Highly competitive industrial sectors will gain immediate duty-free treatment. These include information technology, farm and construction equipment, paper prod-
ucts, medical and scientific equipment and chemicals and pharmaceuticals. Implementation of the agreement will enable more than 80 percent of U.S.
industrial exports to enter the CAFTA markets duty free, with all tariffs on industrial goods phased out within 10 years.
It would eliminate tariff spikes including:
• El Salvador’s 30 percent autos tariff;
• Plastics and cosmetic tariffs up to
• Air conditioning and refrigeration equipment facing tariffs up to 20 percent;
• The 15 percent tariffs on some building products such as valves and home construction accessories, including fixtures, sinks and doors.
My own experience as a business-man tells me these are great, great markets. The U.S. Chamber of Commerce predicts that U.S. sales to the region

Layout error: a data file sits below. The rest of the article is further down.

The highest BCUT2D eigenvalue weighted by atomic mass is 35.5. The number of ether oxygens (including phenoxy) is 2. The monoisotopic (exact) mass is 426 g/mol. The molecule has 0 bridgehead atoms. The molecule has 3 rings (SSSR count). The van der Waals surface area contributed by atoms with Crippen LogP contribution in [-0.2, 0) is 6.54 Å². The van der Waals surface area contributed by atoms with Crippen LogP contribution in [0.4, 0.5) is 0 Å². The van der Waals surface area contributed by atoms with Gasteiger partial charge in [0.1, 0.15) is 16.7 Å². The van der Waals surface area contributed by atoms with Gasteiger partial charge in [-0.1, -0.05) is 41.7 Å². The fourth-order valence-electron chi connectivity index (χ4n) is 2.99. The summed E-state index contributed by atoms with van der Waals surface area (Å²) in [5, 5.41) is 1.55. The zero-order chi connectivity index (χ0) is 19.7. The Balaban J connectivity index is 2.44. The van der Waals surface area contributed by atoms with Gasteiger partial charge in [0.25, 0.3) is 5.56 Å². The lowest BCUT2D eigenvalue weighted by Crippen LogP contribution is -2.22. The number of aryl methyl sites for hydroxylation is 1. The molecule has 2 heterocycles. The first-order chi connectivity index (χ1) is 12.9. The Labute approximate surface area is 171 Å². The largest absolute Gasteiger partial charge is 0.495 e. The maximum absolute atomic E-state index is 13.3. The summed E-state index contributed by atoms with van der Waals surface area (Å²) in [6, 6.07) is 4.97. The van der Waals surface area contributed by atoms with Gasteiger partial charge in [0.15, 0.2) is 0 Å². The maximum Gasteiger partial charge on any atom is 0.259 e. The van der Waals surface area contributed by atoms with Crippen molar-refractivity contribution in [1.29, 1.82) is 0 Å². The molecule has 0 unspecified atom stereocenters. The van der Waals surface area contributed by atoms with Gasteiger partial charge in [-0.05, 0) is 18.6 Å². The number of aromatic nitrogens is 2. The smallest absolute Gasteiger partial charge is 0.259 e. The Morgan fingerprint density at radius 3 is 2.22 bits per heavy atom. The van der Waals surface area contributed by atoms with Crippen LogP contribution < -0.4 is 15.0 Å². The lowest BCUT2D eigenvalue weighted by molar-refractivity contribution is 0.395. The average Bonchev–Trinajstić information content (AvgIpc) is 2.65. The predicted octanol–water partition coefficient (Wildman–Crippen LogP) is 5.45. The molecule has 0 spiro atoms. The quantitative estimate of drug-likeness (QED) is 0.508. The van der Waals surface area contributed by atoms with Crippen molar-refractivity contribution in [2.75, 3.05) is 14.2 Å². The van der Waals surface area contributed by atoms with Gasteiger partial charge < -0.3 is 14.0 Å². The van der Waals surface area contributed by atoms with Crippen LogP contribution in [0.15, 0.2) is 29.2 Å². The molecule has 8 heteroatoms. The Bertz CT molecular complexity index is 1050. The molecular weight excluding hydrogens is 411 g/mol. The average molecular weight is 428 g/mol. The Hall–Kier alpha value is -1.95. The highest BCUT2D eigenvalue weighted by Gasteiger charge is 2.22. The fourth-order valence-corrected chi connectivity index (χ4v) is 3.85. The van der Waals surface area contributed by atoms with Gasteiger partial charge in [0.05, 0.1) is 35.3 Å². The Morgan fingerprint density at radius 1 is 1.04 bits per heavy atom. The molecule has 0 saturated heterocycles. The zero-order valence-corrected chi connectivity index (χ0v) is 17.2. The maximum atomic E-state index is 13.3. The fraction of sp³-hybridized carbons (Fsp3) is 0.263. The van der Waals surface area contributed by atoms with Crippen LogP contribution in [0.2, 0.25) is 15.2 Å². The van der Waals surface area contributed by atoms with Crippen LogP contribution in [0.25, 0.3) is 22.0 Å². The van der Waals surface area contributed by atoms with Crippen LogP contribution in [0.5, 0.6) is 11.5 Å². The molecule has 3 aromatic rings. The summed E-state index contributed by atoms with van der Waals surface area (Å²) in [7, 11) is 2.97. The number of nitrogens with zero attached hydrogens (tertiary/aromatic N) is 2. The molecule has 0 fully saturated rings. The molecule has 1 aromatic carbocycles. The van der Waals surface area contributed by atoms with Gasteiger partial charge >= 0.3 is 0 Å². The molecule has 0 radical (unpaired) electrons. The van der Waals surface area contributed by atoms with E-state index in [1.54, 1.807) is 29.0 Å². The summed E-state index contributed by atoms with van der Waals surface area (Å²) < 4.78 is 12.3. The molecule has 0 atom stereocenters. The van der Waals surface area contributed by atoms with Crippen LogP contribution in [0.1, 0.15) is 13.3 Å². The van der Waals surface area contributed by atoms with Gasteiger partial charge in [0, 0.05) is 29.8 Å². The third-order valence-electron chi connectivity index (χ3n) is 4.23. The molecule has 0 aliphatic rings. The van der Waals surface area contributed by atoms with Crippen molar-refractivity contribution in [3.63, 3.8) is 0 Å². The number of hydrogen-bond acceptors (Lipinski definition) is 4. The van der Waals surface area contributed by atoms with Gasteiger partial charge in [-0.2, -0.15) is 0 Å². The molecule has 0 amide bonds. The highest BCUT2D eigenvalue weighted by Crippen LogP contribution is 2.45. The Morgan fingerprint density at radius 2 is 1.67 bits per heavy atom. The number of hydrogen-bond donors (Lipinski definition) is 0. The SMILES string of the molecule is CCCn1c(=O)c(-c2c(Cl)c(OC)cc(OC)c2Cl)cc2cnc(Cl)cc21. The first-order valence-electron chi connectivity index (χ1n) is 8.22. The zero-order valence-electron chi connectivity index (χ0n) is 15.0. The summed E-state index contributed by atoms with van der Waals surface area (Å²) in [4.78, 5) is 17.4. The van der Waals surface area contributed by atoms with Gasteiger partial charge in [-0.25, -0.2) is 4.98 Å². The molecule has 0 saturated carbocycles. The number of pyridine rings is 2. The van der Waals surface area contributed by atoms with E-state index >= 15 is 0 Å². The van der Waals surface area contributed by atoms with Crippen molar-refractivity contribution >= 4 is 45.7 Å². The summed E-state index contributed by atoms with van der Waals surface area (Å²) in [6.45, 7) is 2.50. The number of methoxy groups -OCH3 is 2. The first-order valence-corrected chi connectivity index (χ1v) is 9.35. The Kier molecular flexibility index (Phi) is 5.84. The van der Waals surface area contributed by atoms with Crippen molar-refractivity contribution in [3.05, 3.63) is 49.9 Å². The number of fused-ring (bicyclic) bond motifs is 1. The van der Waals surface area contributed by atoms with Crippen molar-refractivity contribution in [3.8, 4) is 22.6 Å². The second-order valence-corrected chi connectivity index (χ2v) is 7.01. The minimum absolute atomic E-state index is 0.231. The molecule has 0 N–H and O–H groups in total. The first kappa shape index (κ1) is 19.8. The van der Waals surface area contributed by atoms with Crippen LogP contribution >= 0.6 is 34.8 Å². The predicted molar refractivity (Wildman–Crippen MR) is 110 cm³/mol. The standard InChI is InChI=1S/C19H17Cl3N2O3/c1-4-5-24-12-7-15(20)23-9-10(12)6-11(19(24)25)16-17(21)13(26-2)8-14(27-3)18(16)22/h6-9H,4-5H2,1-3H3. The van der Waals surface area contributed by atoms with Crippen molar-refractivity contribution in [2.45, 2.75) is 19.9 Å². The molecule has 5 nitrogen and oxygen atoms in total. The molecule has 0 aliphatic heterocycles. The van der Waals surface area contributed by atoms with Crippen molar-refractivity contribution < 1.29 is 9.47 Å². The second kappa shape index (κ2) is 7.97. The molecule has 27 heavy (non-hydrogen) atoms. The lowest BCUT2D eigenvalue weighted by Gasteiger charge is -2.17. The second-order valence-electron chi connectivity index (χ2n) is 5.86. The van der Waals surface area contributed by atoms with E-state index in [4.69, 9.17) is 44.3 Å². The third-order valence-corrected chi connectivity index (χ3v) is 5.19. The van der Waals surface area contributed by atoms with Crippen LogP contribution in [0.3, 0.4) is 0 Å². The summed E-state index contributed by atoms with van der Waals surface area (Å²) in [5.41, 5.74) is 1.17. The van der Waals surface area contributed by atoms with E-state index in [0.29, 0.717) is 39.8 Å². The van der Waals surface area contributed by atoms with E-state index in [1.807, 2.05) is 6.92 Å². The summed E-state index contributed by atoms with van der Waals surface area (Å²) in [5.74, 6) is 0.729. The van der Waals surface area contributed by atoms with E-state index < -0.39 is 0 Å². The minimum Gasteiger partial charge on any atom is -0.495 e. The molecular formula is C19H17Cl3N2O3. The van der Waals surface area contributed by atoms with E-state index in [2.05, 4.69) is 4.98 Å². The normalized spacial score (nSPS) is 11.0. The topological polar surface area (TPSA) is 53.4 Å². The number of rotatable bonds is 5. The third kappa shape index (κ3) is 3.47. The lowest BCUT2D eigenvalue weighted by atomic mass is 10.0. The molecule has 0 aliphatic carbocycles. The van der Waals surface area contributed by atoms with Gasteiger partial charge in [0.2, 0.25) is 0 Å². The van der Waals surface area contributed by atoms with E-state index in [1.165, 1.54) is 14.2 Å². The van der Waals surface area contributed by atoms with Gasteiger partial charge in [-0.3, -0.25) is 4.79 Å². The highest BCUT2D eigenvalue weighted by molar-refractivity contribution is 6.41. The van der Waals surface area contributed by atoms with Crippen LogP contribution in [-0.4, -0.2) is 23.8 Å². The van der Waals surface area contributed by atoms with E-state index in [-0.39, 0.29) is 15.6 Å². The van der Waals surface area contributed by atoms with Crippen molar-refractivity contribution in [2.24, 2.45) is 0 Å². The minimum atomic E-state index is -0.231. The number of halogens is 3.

could expand by more than $3 billion in the first year of the free trade agreement.
The American Farm Bureau Federation estimates that U.S. farm exports could grow $1.5 billion a year.
Opening markets to U.S. manufacturers also benefits American workers. NAM reports that trade-intensive industries pay an average annual compensation of $60,000 a year – almost 40 percent more than the least trade-intensive industries.
These small CAFTA countries are already big markets. U.S. export growth to the region has outperformed overall U.S. exports. From 2000 to 2004, our exports to the CAFTA countries grew by almost 16 percent, compared with less than 5 percent growth for overall U.S. exports.
We trade more with Central America and the Dominican Republic than we do with Australia, and more than we trade with Brazil. CAFTA is also a larger U.S. export market than Russia, India and Indonesia combined.
The free trade agreement with these young and vibrant growth markets would solidify our nation’s competitive edge as the leading supplier of goods and services to the CAFTA countries at a time when China is making serious inroads as an investor and exporter in the Western Hemisphere.
Importantly, CAFTA also has the potential to further integrate the hemisphere so that we can better compete in other markets around the world, notably in Europe and Asia. Three countries in Central America have already authorized the